Nursing students must be committed to showing respect for others. Respect is an underpinning value of professional behavior. Demonstrating respect for others is necessary to maintain the trust that patients/clients, health care workers, faculty, and fellow students place in each nursing student. These other parties will continually evaluate each student’s professional behavior as expressed in such ways as positive initiative, teamwork, conservative and clean appearance, reliability, excellent attendance record, punctuality, and timely and accurate communication.
Outside Employment or Extracurricular Activities
In order to satisfy demanding academic standards, students are requested to reduce any outside employment, sports, clubs, etc. to 8 hours per week that do not conflict with clinical or theory course schedules. During the senior year, especially the final semester of intense clinical work that may be conducted abroad, students should plan to drastically reduce hours or take a leave of absence from outside activities.
Evening, Night, or Weekend Learning Experiences
Students may be assigned to practicum or “clinical” experiences during evening, night or weekend hours based on availability of clinical site opportunities and qualified faculty. Also, at the beginning of a semester, a faculty member may notify students of mandatory Saturday class sessions. One reason for such sessions is the increased availability of some experts to make guest presentations on days outside of the typical workweek.
Transportation to local practicum or “clinical” experiences is the responsibility of the student. Many local clinical experiences are between 5 and 20 miles of campus; however, some may require traveling up to 35 miles. If a student does not have a personal vehicle, we recommend being prepared to carpool with other students, use public transportation, arrange for a taxi, or rent a vehicle for specific practicum experiences. Faculty members do not make clinical assignments based on carpool requests or geographic location of student residence.
It is recommended that each student have a personal computer and continually enhance her/his computer skills. Students are expected to check their Northwest University e-mail accounts each day to stay abreast of messages from faculty and fellow students. Assignments include text documents, Internet research, PowerPoint presentations, website creation, and data collection/management. Furthermore, collections of relevant journals are accessible via University subscriptions to on-line databases.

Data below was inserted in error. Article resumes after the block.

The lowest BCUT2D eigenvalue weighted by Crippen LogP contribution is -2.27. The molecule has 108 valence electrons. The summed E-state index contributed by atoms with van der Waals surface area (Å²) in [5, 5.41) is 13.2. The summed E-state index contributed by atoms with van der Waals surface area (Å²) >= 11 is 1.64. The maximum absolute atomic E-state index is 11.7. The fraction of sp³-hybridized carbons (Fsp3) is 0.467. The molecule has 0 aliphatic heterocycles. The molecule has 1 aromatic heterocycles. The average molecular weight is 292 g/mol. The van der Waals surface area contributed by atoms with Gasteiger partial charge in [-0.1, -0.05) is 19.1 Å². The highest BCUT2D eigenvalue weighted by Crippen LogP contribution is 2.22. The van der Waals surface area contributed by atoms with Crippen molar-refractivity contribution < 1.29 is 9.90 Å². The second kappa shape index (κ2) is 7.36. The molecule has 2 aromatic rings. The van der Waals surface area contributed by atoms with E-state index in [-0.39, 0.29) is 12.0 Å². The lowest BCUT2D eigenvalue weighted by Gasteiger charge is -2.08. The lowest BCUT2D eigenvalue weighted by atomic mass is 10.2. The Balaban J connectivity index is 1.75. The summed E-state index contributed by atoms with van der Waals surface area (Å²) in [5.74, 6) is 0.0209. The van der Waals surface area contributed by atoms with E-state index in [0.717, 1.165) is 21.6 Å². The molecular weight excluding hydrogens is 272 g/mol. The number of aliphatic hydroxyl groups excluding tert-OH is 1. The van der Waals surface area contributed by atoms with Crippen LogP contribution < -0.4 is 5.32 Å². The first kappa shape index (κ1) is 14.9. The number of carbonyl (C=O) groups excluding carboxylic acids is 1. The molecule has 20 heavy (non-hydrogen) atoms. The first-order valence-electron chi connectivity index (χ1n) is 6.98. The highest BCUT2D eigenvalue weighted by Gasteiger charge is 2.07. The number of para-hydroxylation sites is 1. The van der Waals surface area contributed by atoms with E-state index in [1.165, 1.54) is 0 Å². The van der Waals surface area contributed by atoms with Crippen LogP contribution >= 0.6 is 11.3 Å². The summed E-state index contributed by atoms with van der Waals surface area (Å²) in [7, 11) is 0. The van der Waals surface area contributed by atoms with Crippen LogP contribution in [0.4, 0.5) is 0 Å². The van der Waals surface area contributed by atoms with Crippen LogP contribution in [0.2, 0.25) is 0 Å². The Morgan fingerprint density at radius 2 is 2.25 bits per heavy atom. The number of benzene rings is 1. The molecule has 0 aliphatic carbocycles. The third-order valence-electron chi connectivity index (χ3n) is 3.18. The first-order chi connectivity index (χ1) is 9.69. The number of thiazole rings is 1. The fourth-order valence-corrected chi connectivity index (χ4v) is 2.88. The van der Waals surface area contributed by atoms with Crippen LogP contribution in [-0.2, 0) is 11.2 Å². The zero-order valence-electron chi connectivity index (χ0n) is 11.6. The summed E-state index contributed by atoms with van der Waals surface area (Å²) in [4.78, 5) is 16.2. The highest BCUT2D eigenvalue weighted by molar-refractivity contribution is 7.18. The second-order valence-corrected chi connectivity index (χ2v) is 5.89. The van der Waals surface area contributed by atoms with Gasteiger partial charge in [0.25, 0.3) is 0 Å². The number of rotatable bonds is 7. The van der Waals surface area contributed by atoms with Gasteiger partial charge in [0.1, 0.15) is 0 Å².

A number of costs within the junior and senior year nursing curriculum are substantially higher than those for other majors at Northwest University. These costs include:
- An application fee submitted to NursingCAS with your application to the nursing program. The ATITEAS, our entrance exam, is $65 at Northwest University (NU) and is paid at the time of the exam.
- A practicum fee. This fee is assessed equally each semester for 6 credits. A principle reason for this fee is the cost of the low student-to-faculty member ratio in practicum or “clinical” settings. State regulation limits the ratio to 10 students to one faculty member, and NU endeavors to keep the ratio even lower to improve the academic experience.
- Textbooks. In the first semester of the junior year, books run about $1500 because of the number of books needed in the first semester and the books required as references throughout the program. In subsequent semesters, book costs should be closer to $600 per semester. Also, there is a one time fee to establish a Foliotek online portfolio for the student’s use.
- Supplies. Various supplies like a gait transfer belt, stethoscope, blood pressure cuff are available at our bookstore or wherever you prefer to purchase them (specs given to incoming Juniors). Expect to pay for uniform scrubs and embroidered lab coat ordered from Acorn Unicorns at orientation day. An NU ID badge for use at clinical sites will be at orientaion. Lesser amounts may be charged at the beginning of subsequent semesters to cover additional supplies, materials, class related conference registrations and the nursing pin awarded upon program completion.
- Assessment Technologies Institute (ATI) testing. A one-time, non-refundable fee is charged to cover the cost of student access to more than 18 computerized tests, a set of ATI licensure exam review books, and skill lab training modules. Tests are administered at strategic times in the junior and senior years to assist students in assessing their mastery of content over which they will be tested on the licensure exam after graduation.
- Cross cultural Nursing & Ministry Trip. The non-refundable fee for the senior, spring semester cross-cultural nursing and ministry trip is divided equally between the four semesters of the nursing program.
Scholarships and Other Forms of Financial Aid
Northwest University financial aid staff may be reached by calling (425) 889-5210 or by sending an e-mail inquiry to firstname.lastname@example.org. In the “Education Info” section of the website, www.nursesource.org, links may be found to a variety of websites relating to financial aid for nursing students. Other helpful websites relating to financial aid for nursing students include:
- Tuition Funding Sources
- nursingworld.org – American Nurses Associations
- American Organization of Nurse Executives
- American Arab Nurses Association
- http://nscda.org/student-resources/scholarship-opportunities/ American Indian Nurse Scholarship Program